Understanding 4D point cloud sequences online is of significant practical value in various scenarios such as VR/AR, robotics, and autonomous driving. The key goal is to continuously analyze the geometry and dynamics of a 3D scene as unstructured and redundant point cloud sequences arrive. And the main challenge is to effectively model the long-term history while keeping computational costs manageable. To tackle these challenges, we introduce a generic online 4D perception paradigm called NSM4D. NSM4D serves as a plug-and-play strategy that can be adapted to existing 4D backbones, significantly enhancing their online perception capabilities for both indoor and outdoor scenarios. To efficiently capture the redundant 4D history, we propose a neural scene model that factorizes geometry and motion information by constructing geometry tokens separately storing geometry and motion features. Exploiting the history becomes as straightforward as querying the neural scene model. As the sequence progresses, the neural scene model dynamically deforms to align with new observations, effectively providing the historical context and updating itself with the new observations. By employing token representation, NSM4D also exhibits robustness to low-level sensor noise and maintains a compact size through a geometric sampling scheme. We integrate NSM4D with state-of-the-art 4D perception backbones, demonstrating significant improvements on various online perception benchmarks in indoor and outdoor settings. Notably, we achieve a 9.6% accuracy improvement for HOI4D online action segmentation and a 3.4% mIoU improvement for SemanticKITTI online semantic segmentation. Furthermore, we show that NSM4D inherently offers excellent scalability to longer sequences beyond the training set, which is crucial for real-world applications.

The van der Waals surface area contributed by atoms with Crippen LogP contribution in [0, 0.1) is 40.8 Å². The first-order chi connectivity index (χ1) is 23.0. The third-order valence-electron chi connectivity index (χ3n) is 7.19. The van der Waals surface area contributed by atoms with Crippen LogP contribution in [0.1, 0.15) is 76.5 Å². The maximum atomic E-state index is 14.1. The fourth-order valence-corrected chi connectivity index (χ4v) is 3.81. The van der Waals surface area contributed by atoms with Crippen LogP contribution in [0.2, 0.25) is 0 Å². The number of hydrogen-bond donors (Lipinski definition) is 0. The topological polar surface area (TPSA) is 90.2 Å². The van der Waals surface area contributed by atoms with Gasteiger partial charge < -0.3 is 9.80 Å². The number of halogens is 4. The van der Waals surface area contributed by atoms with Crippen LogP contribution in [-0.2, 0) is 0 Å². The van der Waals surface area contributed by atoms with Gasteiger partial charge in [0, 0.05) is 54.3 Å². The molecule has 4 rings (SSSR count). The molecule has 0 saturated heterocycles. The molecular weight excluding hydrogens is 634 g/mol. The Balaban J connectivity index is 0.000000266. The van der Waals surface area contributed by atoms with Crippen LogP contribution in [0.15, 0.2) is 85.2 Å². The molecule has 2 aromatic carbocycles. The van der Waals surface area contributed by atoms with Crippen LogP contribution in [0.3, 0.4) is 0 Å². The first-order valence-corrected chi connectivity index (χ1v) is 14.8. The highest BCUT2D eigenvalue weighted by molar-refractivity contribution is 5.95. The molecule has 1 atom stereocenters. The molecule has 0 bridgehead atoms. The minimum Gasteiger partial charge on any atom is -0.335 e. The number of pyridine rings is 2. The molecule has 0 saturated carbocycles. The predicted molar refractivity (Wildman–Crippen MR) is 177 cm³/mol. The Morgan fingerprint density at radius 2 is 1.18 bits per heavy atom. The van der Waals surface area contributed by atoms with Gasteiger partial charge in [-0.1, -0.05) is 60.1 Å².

This paper presents DreamLLM, a learning framework that first achieves versatile Multimodal Large Language Models (MLLMs) empowered with frequently overlooked synergy between multimodal comprehension and creation. DreamLLM operates on two fundamental principles. The first focuses on the generative modeling of both language and image posteriors by direct sampling in the raw multimodal space. This approach circumvents the limitations and information loss inherent to external feature extractors like CLIP, and a more thorough multimodal understanding is obtained. Second, DreamLLM fosters the generation of raw, interleaved documents, modeling both text and image contents, along with unstructured layouts. This allows DreamLLM to learn all conditional, marginal, and joint multimodal distributions effectively. As a result, DreamLLM is the first MLLM capable of generating free-form interleaved content. Comprehensive experiments highlight DreamLLM's superior performance as a zero-shot multimodal generalist, reaping from the enhanced learning synergy.